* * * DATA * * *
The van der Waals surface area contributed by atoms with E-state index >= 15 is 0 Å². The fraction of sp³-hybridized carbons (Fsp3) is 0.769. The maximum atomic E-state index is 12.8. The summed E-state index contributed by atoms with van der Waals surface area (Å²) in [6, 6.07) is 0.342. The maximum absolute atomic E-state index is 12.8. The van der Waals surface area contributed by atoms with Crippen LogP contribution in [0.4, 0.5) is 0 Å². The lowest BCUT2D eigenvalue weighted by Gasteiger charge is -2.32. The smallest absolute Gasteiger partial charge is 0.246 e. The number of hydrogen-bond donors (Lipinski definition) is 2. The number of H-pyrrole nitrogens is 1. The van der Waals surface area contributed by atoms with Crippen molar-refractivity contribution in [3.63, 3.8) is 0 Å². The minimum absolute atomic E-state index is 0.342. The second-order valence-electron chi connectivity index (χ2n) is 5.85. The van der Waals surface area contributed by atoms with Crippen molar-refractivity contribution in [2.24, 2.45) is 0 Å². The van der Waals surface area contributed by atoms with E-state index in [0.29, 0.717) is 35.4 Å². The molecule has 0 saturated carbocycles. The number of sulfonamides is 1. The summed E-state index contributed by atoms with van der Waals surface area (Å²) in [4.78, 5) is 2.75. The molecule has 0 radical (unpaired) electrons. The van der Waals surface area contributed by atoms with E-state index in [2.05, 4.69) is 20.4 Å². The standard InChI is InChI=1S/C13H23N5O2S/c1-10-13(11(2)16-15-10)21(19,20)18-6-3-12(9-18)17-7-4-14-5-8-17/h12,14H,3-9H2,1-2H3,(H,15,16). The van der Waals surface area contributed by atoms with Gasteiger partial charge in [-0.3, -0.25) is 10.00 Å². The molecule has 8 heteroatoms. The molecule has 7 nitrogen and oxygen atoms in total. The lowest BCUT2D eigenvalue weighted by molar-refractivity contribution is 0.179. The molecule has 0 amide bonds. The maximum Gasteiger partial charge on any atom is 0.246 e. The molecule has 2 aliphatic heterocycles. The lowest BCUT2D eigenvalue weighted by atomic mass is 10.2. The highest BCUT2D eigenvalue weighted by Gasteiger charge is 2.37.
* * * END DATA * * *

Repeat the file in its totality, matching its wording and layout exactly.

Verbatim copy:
The van der Waals surface area contributed by atoms with E-state index >= 15 is 0 Å². The fraction of sp³-hybridized carbons (Fsp3) is 0.769. The maximum atomic E-state index is 12.8. The summed E-state index contributed by atoms with van der Waals surface area (Å²) in [6, 6.07) is 0.342. The maximum absolute atomic E-state index is 12.8. The van der Waals surface area contributed by atoms with Crippen LogP contribution in [0.4, 0.5) is 0 Å². The lowest BCUT2D eigenvalue weighted by Gasteiger charge is -2.32. The smallest absolute Gasteiger partial charge is 0.246 e. The number of hydrogen-bond donors (Lipinski definition) is 2. The number of H-pyrrole nitrogens is 1. The van der Waals surface area contributed by atoms with Crippen molar-refractivity contribution in [3.63, 3.8) is 0 Å². The minimum absolute atomic E-state index is 0.342. The second-order valence-electron chi connectivity index (χ2n) is 5.85. The van der Waals surface area contributed by atoms with Crippen molar-refractivity contribution in [2.24, 2.45) is 0 Å². The van der Waals surface area contributed by atoms with E-state index in [0.29, 0.717) is 35.4 Å². The molecule has 0 saturated carbocycles. The number of sulfonamides is 1. The summed E-state index contributed by atoms with van der Waals surface area (Å²) in [4.78, 5) is 2.75. The molecule has 0 radical (unpaired) electrons. The van der Waals surface area contributed by atoms with E-state index in [2.05, 4.69) is 20.4 Å². The standard InChI is InChI=1S/C13H23N5O2S/c1-10-13(11(2)16-15-10)21(19,20)18-6-3-12(9-18)17-7-4-14-5-8-17/h12,14H,3-9H2,1-2H3,(H,15,16). The van der Waals surface area contributed by atoms with Gasteiger partial charge in [-0.3, -0.25) is 10.00 Å². The molecule has 8 heteroatoms. The molecule has 7 nitrogen and oxygen atoms in total. The lowest BCUT2D eigenvalue weighted by molar-refractivity contribution is 0.179. The molecule has 0 amide bonds. The maximum Gasteiger partial charge on any atom is 0.246 e. The molecule has 2 aliphatic heterocycles. The lowest BCUT2D eigenvalue weighted by atomic mass is 10.2. The highest BCUT2D eigenvalue weighted by Gasteiger charge is 2.37.